• BushLin - Friday, July 15, 2011 - link

    I once tried to reason with the fanboys at AMDZone on Anands behalf, defending that the reviews here were objective... I think I'm starting to believe that their might be some truth in their beliefs that the odds are stacked against AMD when their products are reviewed on here.

    At best, this review is a misguided. It focuses far too heavily on areas these systems are not aimed at, misinforms (or fails to inform) on areas that it's market are interested in and answers stupid questions that no-one is asking. Testing a GTX 580 with an E-350 at 4x PCI-E... really? Why not test out how well these work as a HTPC compared to something like ION and the latest Atom?

    At worst, this review could almost be seen as a deliberate undermining of a technology that's potentially superior to it's Intel's offering and how often could you honestly say that since Core2?. Most of the tests are irrelevant (or become irrelevant when comparing to much higher TDP chips), the one test you did manage to do which is very relevant (power consumption) was so high that it prompted me to look at other reviews and take the time to write this comment!

    This review has idle power consumption as at least 36w, Xbit have it at 7.3w even with a 880w PSU. One of these reviews has it very wrong, I know which one I'm more inclined to believe.
  • IKeelU - Friday, July 15, 2011 - link

    I have to agree with your assessment of the review.

    - These boards are aimed at HTPC market, but the review was focused...elsewhere (frankly, I can't tell what the focus was).
    - How is the audio quality? I was very interested in the ASUS board until I noticed it doesn't have 6-channel direct out. This is important!
    - Another, less important, point: The features/specs for each board should come first. Double points for a feature comparison table.
  • AnandThenMan - Friday, July 15, 2011 - link

    It is extremely unfortunate that Anandtech has sacrificed their integrity when it comes to reviewing some of AMD's products. I really hope that more and more people are made aware of what is going on, these reviews are downright dishonest.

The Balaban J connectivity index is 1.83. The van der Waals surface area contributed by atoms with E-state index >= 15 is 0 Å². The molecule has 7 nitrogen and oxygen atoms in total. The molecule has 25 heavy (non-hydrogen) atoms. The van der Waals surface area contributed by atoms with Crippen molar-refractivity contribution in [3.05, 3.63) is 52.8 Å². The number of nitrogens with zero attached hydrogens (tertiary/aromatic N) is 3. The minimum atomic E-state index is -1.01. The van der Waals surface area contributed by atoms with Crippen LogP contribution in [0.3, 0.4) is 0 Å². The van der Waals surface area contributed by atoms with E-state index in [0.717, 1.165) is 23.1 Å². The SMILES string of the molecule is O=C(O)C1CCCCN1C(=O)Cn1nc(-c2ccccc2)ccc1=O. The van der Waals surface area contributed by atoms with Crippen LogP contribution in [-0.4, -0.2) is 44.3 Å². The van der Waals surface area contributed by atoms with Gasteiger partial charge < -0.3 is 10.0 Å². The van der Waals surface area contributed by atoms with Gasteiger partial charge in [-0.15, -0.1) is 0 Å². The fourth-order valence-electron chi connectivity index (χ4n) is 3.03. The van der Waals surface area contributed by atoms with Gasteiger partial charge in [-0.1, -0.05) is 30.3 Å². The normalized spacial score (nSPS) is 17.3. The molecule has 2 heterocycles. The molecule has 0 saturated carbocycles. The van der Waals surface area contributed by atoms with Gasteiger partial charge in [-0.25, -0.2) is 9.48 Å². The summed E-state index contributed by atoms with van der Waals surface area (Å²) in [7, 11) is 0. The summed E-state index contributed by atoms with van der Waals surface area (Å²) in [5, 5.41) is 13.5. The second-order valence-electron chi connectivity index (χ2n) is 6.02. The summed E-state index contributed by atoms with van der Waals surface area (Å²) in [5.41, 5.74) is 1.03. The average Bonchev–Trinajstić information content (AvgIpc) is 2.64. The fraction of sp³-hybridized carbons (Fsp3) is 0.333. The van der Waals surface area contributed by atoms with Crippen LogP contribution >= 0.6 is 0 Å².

The most important question people need to ask is, why is this happening? What is the incentive for to publish these misleading reviews?
  • ET - Saturday, July 16, 2011 - link

    Can you explain what is dishonest or misleading about this review? I agree that it could be better, but I don't see anything to indicate that anything was falsified here.
  • medi01 - Sunday, July 17, 2011 - link


    Cough "This review has idle power consumption as at least 36w, Xbit have it at 7.3w even with a 880w PSU. ", cough?

    Oh, it's irrelevant, because we're comparing motherboards of the same platform? Orly? What if I read this, say "OMG it consumes so much energy" and go buy Atom?

    Tell me how to get that 36w idle thing, what kind of PSU should be used, to justify 7.3w (with bloody 880w PSU!!!!) vs 36w please?

    What are 5850 580gtx doing in this review?

  • Finraziel - Thursday, September 1, 2011 - link

    Monstrously late reply... but I just can't not leave this comment... Did any of you actually read the xbit article? Those power draw measurements are measured between the PSU and the components, only measuring what the components are actually using, completely ignoring the efficiency of the PSU (the way xbitlabs has been testing for years I might add). So the fact that they were using an 880W PSU has absolutely zero bearing on their readings.
    Granted, it's still a shame that these boards couldn't have been tested with something like a pico psu, and I do agree the article could have been better (for instance, how much noise does that tiny fan on the ECS board actually make? apart from an easily missed remark in the conclusion nothing is said about it), but it's not as bad as you people are making it out to be.